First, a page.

The HEAR Act does not create a new cause of action and will not apply retroactively – it will apply to claims or actions pending on the date of its enactment or filed after enactment but before 2027.  Such claims or actions may include those:  (1) that were dismissed before enactment of the Act based on expiration of a federal or state statute of limitations, laches or any other passage-of-time defense; and (2) in which final judgment has not been entered.  The Act defines “persecution during the Nazi Era” as “any persecution by the Nazis or their allies during the period from January 1, 1933, to December 31, 1945, that was based on race, ethnicity, or religion,” and “unlawfully lost” as “includ[ing] any theft, seizure, forced sale, sale under duress, or any other loss of an artwork or cultural property that would not have occurred absent persecution during the Nazi era.”  The entire bill is available here.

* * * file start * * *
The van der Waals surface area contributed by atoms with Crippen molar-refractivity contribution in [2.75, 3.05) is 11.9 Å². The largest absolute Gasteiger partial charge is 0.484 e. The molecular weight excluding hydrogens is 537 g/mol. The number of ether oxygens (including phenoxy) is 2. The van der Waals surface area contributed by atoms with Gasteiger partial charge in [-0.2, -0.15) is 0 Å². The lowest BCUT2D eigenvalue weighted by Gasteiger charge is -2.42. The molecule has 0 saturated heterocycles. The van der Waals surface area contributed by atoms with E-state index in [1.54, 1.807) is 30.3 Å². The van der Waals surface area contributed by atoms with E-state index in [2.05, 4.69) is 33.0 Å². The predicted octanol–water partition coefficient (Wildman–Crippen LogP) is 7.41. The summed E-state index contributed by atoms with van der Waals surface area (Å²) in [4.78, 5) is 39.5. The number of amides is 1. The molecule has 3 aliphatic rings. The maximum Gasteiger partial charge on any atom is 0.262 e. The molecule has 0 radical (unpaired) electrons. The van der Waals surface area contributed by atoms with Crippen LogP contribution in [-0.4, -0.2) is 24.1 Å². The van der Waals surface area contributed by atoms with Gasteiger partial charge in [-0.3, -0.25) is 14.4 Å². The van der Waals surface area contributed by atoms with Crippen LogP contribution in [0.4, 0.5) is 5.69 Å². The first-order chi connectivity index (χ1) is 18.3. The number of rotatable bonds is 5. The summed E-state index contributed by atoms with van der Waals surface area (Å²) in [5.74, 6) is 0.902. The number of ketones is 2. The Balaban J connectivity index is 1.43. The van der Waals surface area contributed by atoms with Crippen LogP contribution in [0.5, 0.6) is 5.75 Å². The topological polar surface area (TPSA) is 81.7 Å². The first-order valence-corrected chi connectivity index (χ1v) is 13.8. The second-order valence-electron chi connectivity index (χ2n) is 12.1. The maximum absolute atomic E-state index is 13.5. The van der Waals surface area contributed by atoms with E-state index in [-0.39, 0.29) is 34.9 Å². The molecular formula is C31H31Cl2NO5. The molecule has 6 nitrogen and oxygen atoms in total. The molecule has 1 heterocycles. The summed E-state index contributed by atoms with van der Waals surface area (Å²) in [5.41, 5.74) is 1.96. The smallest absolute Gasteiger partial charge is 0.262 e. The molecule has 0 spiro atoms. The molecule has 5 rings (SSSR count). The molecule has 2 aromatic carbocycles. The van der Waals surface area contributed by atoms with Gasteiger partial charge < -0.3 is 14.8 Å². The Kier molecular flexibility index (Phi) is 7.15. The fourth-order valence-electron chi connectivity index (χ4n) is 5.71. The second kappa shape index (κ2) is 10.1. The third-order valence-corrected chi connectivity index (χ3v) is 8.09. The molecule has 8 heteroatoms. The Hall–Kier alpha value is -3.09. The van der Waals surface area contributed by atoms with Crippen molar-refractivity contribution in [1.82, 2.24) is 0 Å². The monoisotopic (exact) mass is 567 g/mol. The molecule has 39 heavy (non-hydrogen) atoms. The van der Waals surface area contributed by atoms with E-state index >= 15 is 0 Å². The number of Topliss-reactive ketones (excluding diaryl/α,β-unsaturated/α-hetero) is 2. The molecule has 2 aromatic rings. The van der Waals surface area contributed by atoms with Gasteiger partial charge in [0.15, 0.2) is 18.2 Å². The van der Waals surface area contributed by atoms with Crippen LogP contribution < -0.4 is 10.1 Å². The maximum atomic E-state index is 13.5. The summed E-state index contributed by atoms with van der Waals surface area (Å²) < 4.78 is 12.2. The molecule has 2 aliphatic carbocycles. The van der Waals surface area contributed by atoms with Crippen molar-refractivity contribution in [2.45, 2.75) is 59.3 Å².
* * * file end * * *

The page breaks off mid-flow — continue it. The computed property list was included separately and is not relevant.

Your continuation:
Testimony in Support of the HEAR Act and Its Possible Implications

On June 7, 2016, the Senate Judiciary Subcommittee on Constitution, Civil Rights and Human Rights heard testimony from Senator Chuck Grassley, former Ambassador Ronald S. Lauder, Dame Helen Mirren, Monica Dugot, Agnes Peresztegi and Simon Goodman in support of the Act.

Mr. Goodman, a plaintiff in the first Nazi looting case settled in the United States, continues to search for over 1,000 pieces of art and cultural property taken from his family during the Nazi era.  Had Goodman v. Searle gone to trial, the applicable statute of limitations – New York’s demand-and-refusal rule or Illinois’ discovery rule that expires after five years – would have been an issue for the court.  In his Senate testimony, Goodman also discussed the digitization of Nazi records, a step that will help him – and many other potential claimants – locate art and cultural property taken during the Nazi era.  For example, in April 2016, Goodman was able to use Dutch online archives to locate a painting removed from his family’s home in 1940.